This one, I think, is called a Yink.
He likes to wink, he likes to drink.
He likes to drink, and drink, and drink.
The thing he likes to drink is ink.
The ink he likes to drink is pink.
He likes to wink and drink pink ink.
SO…if you have a lot of ink,
then you should get a Yink, I think.
From One Fish, Two Fish, Red Fish, Blue Fish by Dr. Seuss
OK, so it’s not really ink. But it’s certainly pink. That’s because of the hibiscus flowers used to infuse the vodka – the old fashioned way. Just throw them in, give it a shake (after you’ve put the lid on, obviously) and let it sit. After that you strain out the flowers and milk wash the vodka. It’s another very old technique. In fact, Ben Franklin was a big fan and used it to make a lot of milk punch because it removed a lot of the harshness associated with polyphenols (not that he probably knew that…), which are responsible for the astringency in tea, wine and other liquids, such as the low grade brandy he likely would have been using back in the eighteenth century.
Milk is added to the hibiscus vodka and then a small amount of citric acid is added (Ben might have used lemon juice). The acid curdles the milk and makes it split. It looks pretty gross and not something you’d want to drink at this point. Gently stirring the curds mops up all the polyphenols and you can see the solids start to drop, leaving a vaguely clear portion at the top. Now Ben would have spent a good few hours straining over and over to remove the solids and then would probably have left it to settle again before repeating the process. And it still wouldn’t have been as clear as it is when I sling the mix straight into the centrifuge and give it a quick half hour spin – BOOM! The centrifugal force sucks all the particulate to the bottle of the bottle and compacts it, leaving crystal clear and very pink vodka with just the smallest layer of milk solids stuck to the bottom. Separating the two is just a matter of pouring the vodka off the top (through a coffee filter as a safeguard to catch any stray bits that may remain). Using the centrifuge gives a better quality final product but also improves the yield significantly because the separation of liquid and solids is so defined. Tough luck, Mr. Franklin.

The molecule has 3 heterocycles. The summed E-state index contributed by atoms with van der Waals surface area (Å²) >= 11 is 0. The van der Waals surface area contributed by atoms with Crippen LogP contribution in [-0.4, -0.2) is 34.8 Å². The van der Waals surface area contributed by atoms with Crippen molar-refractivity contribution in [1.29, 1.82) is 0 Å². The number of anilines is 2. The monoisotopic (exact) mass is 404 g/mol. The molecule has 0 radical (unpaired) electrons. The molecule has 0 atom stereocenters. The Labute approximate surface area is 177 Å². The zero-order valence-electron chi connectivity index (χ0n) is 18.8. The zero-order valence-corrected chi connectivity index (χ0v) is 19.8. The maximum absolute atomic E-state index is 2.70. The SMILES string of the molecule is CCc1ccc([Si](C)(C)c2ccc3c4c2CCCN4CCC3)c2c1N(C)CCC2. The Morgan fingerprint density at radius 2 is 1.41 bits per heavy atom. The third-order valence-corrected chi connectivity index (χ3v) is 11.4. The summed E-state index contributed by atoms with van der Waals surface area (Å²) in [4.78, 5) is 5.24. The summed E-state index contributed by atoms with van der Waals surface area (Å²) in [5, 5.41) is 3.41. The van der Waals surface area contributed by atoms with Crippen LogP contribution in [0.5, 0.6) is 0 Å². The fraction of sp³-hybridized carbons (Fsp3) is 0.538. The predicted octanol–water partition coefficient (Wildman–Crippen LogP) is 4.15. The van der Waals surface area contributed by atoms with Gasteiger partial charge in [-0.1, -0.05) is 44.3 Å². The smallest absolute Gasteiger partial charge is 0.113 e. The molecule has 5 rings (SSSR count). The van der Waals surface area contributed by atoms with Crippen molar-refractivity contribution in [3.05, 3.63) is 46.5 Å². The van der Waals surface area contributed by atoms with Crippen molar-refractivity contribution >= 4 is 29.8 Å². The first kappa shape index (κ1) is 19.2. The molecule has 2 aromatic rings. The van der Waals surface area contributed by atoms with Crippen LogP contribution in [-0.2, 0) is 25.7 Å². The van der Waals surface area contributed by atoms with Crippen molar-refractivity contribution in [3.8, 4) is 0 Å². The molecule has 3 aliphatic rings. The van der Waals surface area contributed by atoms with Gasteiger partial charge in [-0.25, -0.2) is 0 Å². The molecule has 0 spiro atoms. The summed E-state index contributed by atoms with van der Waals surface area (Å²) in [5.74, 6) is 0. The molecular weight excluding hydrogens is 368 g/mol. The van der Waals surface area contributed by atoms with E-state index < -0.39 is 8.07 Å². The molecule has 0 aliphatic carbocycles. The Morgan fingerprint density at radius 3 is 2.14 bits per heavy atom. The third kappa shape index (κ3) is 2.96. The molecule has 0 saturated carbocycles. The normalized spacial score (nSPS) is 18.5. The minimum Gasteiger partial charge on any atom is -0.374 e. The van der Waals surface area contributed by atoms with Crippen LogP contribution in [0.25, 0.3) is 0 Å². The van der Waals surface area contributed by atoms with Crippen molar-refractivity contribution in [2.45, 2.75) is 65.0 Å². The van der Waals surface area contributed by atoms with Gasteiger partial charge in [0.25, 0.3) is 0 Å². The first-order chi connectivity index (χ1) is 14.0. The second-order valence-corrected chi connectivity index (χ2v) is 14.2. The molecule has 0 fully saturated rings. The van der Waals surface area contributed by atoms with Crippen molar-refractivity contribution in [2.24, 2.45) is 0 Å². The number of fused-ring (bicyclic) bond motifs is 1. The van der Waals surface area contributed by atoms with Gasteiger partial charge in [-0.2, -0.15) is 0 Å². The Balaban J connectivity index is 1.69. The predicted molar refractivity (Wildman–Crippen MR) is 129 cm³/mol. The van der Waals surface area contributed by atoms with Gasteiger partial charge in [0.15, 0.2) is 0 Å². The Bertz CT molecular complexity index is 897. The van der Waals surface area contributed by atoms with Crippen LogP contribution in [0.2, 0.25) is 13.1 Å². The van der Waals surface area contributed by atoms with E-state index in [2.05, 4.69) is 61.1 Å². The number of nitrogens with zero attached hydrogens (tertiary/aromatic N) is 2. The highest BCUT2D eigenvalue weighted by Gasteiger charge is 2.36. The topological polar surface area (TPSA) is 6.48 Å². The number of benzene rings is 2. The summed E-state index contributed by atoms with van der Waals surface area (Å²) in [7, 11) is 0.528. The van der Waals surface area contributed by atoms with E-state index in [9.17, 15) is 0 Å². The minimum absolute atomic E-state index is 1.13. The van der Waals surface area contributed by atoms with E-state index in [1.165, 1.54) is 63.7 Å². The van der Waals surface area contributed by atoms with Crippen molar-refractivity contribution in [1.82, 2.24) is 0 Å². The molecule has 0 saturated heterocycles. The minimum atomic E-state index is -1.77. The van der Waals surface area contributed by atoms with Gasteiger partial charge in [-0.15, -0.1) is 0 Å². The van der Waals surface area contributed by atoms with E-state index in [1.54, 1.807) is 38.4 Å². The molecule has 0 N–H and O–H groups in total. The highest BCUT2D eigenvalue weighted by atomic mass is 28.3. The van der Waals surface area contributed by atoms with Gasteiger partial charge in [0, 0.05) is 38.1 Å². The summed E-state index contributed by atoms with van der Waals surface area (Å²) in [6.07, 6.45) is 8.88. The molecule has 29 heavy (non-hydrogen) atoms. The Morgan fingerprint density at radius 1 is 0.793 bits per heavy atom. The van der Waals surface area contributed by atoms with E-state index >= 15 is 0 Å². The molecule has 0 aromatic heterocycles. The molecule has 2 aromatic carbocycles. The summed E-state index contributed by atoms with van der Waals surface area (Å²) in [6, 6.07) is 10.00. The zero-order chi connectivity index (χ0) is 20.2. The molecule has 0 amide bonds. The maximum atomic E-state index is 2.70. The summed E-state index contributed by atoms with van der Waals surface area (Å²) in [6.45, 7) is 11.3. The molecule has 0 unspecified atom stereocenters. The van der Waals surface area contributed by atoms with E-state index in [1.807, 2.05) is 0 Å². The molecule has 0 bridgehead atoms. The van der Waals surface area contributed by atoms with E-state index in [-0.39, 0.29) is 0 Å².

As well as softening the taste by removing the polyphenols, this technique leaves protein rich casein from the milk suspended in the vodka – which you can’t see but whose effects are evident as soon as you shake up a cocktail as they give you a deliciously rich, thick foam as the drink settles. The only real downside to this technique is that the casein does start to settle out of the liquid gradually and this foaming effect is only at it’s most potent when freshly made. After a week or so you’ll see white deposits at the bottom of the bottle and any foam generated is thin and dissipates quickly. So you have to drink it fast. Is that so bad?
Make a Yink to Drink
Once the vodka is done the drink is simple to complete. Next step, back to the centrifuge! In go blended peaches and a little Pectinex to help break down the pectin and once those are clarified you really ARE in the simple completion phase…vodka, clarified peach, a little lime juice and maybe some simple syrup depending on how sweet your peaches are (you can use a refractometer to check if you feel the need to). Give it a good shake on plenty of ice and strain into a coupe. Watch in wonder as a Guinness-like swirl of pink slowly clears and a rich head of foam develops at the top. Then decorate with drops of Angostura bitters and swirl a straw through them to create a fancy-pants pattern. You’re done. Enjoy.
So…if you like to drink and what you like to drink is pink then you will like A Yink (I Think).
Many thanks to Matt Dakin for the great photo!